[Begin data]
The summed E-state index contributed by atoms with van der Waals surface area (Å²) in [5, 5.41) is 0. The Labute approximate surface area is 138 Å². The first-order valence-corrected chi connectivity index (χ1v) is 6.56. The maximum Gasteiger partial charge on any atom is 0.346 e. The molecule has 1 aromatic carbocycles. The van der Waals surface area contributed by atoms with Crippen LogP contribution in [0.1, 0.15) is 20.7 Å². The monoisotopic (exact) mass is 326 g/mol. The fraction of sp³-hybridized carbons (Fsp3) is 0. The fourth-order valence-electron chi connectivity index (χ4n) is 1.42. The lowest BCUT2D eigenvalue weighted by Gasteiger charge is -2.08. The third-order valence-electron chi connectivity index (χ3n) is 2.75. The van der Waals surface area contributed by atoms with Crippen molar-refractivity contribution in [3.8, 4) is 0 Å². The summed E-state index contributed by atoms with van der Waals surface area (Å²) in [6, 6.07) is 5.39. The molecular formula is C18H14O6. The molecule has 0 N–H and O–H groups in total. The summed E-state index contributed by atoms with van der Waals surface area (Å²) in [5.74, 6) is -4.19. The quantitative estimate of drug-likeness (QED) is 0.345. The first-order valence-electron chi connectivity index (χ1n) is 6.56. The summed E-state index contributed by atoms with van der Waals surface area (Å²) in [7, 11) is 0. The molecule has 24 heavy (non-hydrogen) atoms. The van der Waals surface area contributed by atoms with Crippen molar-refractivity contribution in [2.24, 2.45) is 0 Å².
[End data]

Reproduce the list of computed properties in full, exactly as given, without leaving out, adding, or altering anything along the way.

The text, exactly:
The summed E-state index contributed by atoms with van der Waals surface area (Å²) in [5, 5.41) is 0. The Labute approximate surface area is 138 Å². The first-order valence-corrected chi connectivity index (χ1v) is 6.56. The maximum Gasteiger partial charge on any atom is 0.346 e. The molecule has 1 aromatic carbocycles. The van der Waals surface area contributed by atoms with Crippen LogP contribution in [0.1, 0.15) is 20.7 Å². The monoisotopic (exact) mass is 326 g/mol. The fraction of sp³-hybridized carbons (Fsp3) is 0. The fourth-order valence-electron chi connectivity index (χ4n) is 1.42. The lowest BCUT2D eigenvalue weighted by Gasteiger charge is -2.08. The third-order valence-electron chi connectivity index (χ3n) is 2.75. The van der Waals surface area contributed by atoms with Crippen molar-refractivity contribution in [3.8, 4) is 0 Å². The summed E-state index contributed by atoms with van der Waals surface area (Å²) in [6, 6.07) is 5.39. The molecular formula is C18H14O6. The molecule has 0 N–H and O–H groups in total. The summed E-state index contributed by atoms with van der Waals surface area (Å²) in [5.74, 6) is -4.19. The quantitative estimate of drug-likeness (QED) is 0.345. The first-order valence-electron chi connectivity index (χ1n) is 6.56. The summed E-state index contributed by atoms with van der Waals surface area (Å²) in [7, 11) is 0. The molecule has 24 heavy (non-hydrogen) atoms. The van der Waals surface area contributed by atoms with Crippen molar-refractivity contribution in [2.24, 2.45) is 0 Å².